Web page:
Engagement, Whose Responsibility Is It?
An engaged workforce is an efficient and happy workforce, but is it the charge of the employees to get their act together or should the impetus come from above?
It’s one of the biggest challenges for small business owners and multi-national corporations alike – how do you make your workforce feel engaged in their daily tasks? How do you make them excited to get to work? How do you inspire them to make improvements to work processes? How do you get them to invest in your vision?
In short, it’s not easy. Human beings are complex creatures, each of us with a multitude of catalysts, reasons, and motivations for making the myriad decisions we do. It is very difficult to imagine a company where all individuals turn up to work fully engaged, itching to pull together and project the company forward. Egotism, boredom, ambition, money are just a handful of factors but in truth there could be hundreds more. Gallup, the pollster, recently reported that only one-third of American workers are engaged in their work and 16% are actively disengaged. In a 2013 survey, only 24% of the 550 executives surveyed reported that employees in their organisation are highly engaged. These figures are sad not least because we have all felt disengaged from a particular job in our lives and without a sense of purpose, daily life can become pretty desperate. From the employers point of view, disengagement is painful in the purse, estimated between $450 billion to $550 billion in lost productivity per year.
So who is responsible? We all are. From the self-motivations of the workers themselves, to the inspirational management teams to the visionary CEO and founder, each one of us has a duty to find a way to dial in our attention and make something of our time.
That said, some of us are more responsible than others. In a typically hierarchical corporate structure, managing the employee experience is a duty that falls largely upon senior leadership teams. Everything from a leadership style and remuneration policies to the design of the workspace and the office culture are all determined by senior leaders. Moreover, it’s the senior leadership’s responsibility to hire self-motivated and engaged people in the first place. But it can be all too easy to forget about employee experience when you’re in the thick of big decision-making amid a hectic schedule. Even the best HR departments can get side-tracked or themselves feel disengaged. So if you’re a leader of an organisation, the following steps will ensure that those around you feel the same impetus to engage with their work:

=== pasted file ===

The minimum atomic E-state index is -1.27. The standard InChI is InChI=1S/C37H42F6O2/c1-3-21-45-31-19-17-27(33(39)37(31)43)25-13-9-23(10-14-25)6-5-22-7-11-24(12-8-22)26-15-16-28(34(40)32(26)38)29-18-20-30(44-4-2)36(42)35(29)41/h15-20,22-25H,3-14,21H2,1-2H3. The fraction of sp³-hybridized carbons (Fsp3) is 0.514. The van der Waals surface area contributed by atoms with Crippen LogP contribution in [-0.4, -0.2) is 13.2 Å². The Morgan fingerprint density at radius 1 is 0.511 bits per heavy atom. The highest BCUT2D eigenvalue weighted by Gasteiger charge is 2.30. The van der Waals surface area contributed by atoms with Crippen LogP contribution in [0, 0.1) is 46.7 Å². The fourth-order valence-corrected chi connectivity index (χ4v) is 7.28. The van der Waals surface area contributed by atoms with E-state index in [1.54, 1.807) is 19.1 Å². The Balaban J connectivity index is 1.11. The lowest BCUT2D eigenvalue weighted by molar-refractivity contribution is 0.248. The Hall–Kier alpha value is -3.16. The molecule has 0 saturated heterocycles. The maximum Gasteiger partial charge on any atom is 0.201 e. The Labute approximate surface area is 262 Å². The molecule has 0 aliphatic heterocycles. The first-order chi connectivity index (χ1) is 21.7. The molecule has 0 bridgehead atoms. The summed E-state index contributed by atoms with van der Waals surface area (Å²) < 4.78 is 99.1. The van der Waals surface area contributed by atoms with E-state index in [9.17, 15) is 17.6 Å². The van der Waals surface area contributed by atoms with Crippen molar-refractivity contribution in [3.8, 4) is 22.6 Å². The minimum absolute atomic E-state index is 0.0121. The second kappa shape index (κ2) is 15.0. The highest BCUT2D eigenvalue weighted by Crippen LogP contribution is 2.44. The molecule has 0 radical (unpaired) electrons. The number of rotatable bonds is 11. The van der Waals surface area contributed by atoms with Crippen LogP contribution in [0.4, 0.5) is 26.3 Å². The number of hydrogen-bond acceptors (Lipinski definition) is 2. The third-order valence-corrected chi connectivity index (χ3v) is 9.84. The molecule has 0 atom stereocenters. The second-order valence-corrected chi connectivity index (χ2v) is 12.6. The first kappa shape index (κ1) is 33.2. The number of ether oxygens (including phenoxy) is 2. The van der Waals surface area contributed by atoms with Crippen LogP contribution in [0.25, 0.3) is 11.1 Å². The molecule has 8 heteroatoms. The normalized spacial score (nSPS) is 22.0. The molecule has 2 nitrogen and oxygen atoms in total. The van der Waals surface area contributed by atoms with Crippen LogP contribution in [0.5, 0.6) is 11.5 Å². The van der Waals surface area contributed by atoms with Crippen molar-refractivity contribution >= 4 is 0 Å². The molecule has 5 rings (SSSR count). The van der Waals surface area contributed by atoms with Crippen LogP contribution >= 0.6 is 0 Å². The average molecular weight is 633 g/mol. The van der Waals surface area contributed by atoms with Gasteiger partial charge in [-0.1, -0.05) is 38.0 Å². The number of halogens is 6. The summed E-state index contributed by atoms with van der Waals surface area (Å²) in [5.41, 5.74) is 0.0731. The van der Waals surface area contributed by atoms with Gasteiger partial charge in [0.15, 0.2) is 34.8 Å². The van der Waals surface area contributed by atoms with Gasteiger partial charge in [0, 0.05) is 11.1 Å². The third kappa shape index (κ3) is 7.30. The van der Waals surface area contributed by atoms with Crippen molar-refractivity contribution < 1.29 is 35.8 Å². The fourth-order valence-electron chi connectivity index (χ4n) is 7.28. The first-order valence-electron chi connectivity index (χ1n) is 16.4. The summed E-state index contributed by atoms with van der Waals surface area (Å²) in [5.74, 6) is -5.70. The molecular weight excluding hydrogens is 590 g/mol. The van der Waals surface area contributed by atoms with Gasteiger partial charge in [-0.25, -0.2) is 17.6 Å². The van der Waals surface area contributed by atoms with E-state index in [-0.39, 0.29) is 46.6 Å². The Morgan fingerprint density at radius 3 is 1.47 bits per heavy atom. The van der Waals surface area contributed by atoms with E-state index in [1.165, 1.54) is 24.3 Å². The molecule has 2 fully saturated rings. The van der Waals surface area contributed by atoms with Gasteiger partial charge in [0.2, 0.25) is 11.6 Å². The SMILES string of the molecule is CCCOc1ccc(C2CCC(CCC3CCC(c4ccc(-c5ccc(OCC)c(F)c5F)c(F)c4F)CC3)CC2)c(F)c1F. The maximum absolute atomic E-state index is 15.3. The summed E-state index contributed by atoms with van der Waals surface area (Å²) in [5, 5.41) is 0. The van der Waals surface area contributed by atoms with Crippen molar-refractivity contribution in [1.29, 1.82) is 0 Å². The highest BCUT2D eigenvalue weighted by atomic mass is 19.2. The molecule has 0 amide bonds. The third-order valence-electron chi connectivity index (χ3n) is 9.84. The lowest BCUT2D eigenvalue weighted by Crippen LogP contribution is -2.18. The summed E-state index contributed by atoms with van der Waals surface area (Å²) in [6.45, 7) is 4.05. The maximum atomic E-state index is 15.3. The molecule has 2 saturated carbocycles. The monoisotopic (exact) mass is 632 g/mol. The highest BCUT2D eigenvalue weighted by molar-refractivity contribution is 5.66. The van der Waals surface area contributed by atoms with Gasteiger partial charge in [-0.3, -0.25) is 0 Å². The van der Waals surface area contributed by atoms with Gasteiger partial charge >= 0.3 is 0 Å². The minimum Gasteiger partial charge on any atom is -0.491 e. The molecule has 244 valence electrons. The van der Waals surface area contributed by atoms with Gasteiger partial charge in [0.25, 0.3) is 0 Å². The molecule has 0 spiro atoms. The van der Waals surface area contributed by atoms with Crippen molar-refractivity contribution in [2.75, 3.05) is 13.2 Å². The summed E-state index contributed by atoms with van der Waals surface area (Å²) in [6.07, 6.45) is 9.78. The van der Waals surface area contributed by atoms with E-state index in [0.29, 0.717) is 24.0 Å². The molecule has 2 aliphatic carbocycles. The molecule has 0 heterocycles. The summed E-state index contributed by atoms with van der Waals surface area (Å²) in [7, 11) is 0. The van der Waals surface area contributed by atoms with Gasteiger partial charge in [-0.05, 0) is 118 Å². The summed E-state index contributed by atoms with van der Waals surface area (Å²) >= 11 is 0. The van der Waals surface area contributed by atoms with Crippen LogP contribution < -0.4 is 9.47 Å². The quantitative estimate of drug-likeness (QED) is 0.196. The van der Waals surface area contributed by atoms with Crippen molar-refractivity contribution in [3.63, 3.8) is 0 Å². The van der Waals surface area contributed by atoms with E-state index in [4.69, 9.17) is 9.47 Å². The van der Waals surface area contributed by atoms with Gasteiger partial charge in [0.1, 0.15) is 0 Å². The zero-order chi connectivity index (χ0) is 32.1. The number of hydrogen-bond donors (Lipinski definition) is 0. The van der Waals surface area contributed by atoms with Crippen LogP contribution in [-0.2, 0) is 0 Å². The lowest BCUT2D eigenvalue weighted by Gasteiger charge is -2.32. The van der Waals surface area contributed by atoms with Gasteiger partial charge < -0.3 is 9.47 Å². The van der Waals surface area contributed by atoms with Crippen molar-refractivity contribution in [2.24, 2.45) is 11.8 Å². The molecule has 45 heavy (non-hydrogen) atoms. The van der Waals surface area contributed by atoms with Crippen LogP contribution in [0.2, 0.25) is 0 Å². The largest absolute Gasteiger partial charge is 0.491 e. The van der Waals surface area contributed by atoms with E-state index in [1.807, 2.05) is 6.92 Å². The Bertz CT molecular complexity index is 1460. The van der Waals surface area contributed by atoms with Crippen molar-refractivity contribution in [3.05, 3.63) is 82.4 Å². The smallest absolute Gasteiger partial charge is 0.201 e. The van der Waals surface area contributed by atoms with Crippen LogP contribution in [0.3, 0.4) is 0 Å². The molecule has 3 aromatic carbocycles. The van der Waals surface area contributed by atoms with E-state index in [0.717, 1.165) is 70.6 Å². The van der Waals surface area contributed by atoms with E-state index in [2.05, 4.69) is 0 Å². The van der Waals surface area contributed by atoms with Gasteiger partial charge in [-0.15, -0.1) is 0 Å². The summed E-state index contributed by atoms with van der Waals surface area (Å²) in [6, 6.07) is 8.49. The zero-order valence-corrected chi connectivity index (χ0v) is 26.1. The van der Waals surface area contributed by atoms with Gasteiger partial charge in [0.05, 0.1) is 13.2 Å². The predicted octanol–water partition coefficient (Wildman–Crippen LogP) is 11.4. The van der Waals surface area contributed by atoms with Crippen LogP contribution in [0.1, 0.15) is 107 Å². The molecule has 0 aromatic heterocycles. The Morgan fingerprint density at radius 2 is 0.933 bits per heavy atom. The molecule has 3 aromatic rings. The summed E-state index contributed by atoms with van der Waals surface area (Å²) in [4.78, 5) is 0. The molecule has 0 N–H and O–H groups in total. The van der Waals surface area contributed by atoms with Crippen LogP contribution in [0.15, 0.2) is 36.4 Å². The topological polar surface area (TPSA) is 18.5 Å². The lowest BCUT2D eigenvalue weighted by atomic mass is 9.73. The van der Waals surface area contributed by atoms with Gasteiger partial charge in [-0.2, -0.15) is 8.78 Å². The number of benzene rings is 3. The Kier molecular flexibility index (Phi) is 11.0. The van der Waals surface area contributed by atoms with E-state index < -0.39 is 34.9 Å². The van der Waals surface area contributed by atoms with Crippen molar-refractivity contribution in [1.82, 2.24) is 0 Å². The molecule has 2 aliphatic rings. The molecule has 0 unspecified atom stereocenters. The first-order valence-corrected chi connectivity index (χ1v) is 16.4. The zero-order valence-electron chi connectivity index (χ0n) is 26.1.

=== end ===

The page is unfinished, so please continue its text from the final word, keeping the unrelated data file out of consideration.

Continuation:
- Make your expectations clear: giving your employees clear, well-defined performance goals gives them a target to aim for, with no ambiguity. Even better, provide them with a course of action and give them the support they need to achieve this. If they feel like you’re helping them grow, they will develop a much-improved sense of purpose.
- Tools require opportunities: you can give them all the tools they need, but without opportunities they won’t take them out of the tool box. You must create a working environment within which employees feel both capable and autonomous. The tools (which could be in the form of new skill development) give them the confidence to create opportunities.
- Nurture teams within teams: most of us feel happier as part of a group but if the group is too big, we can quickly feel anonymous. Smaller groups all interacting with one another helps to develop a kinship. More interactions boost our sense of community.
- Feedback, little and often: no one wants to be lectured periodically but we are much more amenable to regular updates on our progress. Schedule brief weekly updates with your team members, where you can offer recognition of great work, advice, and suggestions for improvement. This is far more productive than, say, an annual performance review that nearly always has a bonus riding on it.
Remember that an engaged workforce tends to translate into an engaged customer base – happy employees make for satisfied customers.